Magic Reservoir in southern Blaine County is slowly being refilled following completion of repairs in mid-December of a leaky hydraulic oil line at the Magic Dam hydroelectric plant.
But whether the Big Wood Canal Co., which holds water rights for irrigation from reserves held in the reservoir, will be able to save enough water for the 2013 crop season remains unknown.
Currently, with a water level of about 16,000 acre-feet, the reservoir is at less than 10 percent of its maximum capacity of 191,000 acre-feet.
The current level is also well below the 50,000-70,000 acre-feet that the canal company prefers to have saved at the end of an irrigation season for carryover into the next year.
“That’s what we kind of like to have as an insurance policy, but we did end up dumping a bunch of it,” said canal company board Chair Carl Pendleton, a resident of Shoshone.
But Pendleton said abundant snowfall so far this winter in the Big Wood River drainage area to the north makes him hopeful that there will be abundant runoff in the spring.
“It’s too early to tell, but so far it looks good,” he said. “But we really won’t know until March at the earliest. We just need the snowpack and everything will be OK.”
The reservoir was holding 54,000 acre-feet when the canal company began releasing water in late October. Originally, the company planned a release of only about 20,000 acre-feet so that dry repairs could be made on the hydraulic oil line, but ended up releasing twice that amount.
Pendleton explained that company managers thought they were finished releasing water in mid-November, when the water level was dropped to 35,000 acre-feet, but learned later that month that they would have to release even more water for the safety of crews working on the repair.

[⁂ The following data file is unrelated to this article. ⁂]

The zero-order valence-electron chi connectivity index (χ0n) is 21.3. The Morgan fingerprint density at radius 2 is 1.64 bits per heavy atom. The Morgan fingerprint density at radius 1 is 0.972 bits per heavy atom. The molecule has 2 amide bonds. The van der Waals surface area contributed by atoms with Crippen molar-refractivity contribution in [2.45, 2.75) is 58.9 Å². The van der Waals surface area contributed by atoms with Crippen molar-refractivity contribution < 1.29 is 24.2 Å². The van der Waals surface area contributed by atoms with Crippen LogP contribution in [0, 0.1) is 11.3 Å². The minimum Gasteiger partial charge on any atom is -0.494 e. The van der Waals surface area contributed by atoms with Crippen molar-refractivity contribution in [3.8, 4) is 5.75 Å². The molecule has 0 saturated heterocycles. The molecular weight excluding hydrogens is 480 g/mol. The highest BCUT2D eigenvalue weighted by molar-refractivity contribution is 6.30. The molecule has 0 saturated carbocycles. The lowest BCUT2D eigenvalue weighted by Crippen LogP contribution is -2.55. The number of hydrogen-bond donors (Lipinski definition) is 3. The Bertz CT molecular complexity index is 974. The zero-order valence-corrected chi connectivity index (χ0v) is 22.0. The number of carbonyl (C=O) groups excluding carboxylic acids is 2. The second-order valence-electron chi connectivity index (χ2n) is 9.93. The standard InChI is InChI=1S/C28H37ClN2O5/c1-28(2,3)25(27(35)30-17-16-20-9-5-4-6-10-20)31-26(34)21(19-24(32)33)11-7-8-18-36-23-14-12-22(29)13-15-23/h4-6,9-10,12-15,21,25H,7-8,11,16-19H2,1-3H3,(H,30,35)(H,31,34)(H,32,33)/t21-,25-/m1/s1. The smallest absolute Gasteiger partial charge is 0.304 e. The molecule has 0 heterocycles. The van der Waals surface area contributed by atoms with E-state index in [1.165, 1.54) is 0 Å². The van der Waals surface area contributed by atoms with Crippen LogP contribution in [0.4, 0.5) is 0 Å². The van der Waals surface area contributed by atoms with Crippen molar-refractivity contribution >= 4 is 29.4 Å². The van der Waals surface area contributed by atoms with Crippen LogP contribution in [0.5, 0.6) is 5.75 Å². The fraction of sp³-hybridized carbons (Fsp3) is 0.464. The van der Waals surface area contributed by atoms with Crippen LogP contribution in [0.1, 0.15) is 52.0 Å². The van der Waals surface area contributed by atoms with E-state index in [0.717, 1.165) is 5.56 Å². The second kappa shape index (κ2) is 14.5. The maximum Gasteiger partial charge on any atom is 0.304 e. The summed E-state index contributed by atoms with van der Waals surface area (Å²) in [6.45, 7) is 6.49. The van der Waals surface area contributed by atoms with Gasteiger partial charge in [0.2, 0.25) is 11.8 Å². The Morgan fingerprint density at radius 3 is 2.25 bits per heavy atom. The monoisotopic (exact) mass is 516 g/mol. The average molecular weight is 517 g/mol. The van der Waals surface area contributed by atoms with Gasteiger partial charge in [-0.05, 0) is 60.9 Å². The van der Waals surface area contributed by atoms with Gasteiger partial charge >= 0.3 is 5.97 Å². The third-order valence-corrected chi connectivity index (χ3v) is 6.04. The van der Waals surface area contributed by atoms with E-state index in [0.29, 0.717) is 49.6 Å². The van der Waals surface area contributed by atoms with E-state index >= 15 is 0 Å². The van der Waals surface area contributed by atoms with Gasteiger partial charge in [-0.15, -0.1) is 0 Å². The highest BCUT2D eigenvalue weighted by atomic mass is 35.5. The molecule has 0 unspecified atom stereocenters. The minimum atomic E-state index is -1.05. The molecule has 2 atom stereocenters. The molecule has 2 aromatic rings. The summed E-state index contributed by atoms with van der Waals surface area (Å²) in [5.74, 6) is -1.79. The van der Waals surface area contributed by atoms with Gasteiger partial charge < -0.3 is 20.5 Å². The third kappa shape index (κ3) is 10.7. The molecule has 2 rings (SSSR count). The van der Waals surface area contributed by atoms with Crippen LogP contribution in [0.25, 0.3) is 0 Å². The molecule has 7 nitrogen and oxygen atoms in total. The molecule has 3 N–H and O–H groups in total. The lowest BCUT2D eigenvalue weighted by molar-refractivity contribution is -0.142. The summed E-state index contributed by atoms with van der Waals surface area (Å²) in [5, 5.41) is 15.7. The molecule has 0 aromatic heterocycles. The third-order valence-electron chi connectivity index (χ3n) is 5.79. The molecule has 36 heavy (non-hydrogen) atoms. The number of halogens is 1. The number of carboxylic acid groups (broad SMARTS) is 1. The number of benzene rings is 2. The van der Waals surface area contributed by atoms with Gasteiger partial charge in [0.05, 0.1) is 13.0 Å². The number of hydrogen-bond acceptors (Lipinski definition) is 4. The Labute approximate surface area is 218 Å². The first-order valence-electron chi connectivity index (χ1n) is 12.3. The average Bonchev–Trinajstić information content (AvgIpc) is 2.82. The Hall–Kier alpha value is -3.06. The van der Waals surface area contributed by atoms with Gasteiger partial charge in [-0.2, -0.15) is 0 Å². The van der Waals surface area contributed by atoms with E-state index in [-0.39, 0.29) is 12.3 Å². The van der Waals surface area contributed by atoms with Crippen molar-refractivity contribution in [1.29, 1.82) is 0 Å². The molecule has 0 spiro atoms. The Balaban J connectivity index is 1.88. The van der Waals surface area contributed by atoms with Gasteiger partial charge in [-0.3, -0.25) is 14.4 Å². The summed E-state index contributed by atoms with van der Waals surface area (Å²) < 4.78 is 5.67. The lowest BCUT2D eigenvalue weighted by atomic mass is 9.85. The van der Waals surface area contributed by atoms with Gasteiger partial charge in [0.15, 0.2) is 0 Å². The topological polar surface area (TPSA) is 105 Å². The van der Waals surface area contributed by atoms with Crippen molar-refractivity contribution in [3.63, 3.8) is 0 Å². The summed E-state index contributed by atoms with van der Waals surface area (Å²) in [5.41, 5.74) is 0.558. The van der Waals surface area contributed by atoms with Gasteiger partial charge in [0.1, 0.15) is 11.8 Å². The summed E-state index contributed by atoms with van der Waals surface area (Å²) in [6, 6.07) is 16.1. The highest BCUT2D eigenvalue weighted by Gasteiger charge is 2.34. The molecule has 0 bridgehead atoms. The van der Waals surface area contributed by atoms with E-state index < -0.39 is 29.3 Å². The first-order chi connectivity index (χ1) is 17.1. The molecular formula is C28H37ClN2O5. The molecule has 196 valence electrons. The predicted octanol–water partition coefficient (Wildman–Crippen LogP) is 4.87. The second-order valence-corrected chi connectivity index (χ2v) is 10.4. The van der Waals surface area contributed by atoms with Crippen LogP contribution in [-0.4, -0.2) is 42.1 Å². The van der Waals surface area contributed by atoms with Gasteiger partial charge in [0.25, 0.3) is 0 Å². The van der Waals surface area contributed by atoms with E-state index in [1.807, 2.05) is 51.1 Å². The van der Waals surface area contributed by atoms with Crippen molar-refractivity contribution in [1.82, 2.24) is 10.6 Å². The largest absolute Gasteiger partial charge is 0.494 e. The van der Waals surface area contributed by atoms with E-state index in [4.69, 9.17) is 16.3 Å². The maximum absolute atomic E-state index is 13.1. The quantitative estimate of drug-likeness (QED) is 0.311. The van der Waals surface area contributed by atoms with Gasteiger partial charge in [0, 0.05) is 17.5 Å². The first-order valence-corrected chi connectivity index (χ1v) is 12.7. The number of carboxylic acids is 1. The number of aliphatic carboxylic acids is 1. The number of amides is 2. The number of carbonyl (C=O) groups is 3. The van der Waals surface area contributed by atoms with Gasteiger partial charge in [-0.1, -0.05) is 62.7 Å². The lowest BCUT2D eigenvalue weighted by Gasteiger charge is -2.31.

“It became obvious we were risking machinery and men,” Pendleton said. “It’s not worth hurting someone for water.”
The water release followed an order by Blaine County 5th District Judge Robert Elgee on Oct. 23, as part of a lawsuit filed against the canal company by Magic Reservoir Hydroelectric, a subsidiary of J.R. Simplot Co. and the owner of the hydroelectric plant below Magic Dam.
Magic Reservoir Hydroelectric argued that it faced fines of up to $32,500 per day if repairs were not made and contaminated soil were not removed from the area of the leak.
The leaking fluid was Chevron Clarity synthetic hydraulic oil, which is generally considered safer environmentally than nonsythetic petroleum-based hydraulic fluids. Chevron’s material safety data sheet on the chemical states that it is synthesized from mineral oil, is biodegradable, is noncarcinogenic, is nontoxic and at low concentrations is not harmful to fish and other aquatic animals.
Nonetheless, EPA considers the chemical a pollutant and requires that releases into the environment be remediated.
“I think the whole thing by definition of EPA was that it was a spill and you had to clean it up,” Pendleton said. “I can’t maybe fault their reasoning, but given the impact to our water users, I don’t think it had to be accelerated so quickly.”
According to court documents, the Big Wood Canal Co. was seeking other remedies to resolve the leak, such as building a coffer dam around the area and draining only that portion down so that repairs could be made without lowering the entire reservoir.
Court documents further state that Magic Reservoir Hydroelectric had discontinued use of the leaky hydraulic line before repairs were made and that the company had isolated the leak area with a heavy tarp and sandbags and previously cleaned up any oil that had leaked into the reservoir.
Terry Smith: email@example.com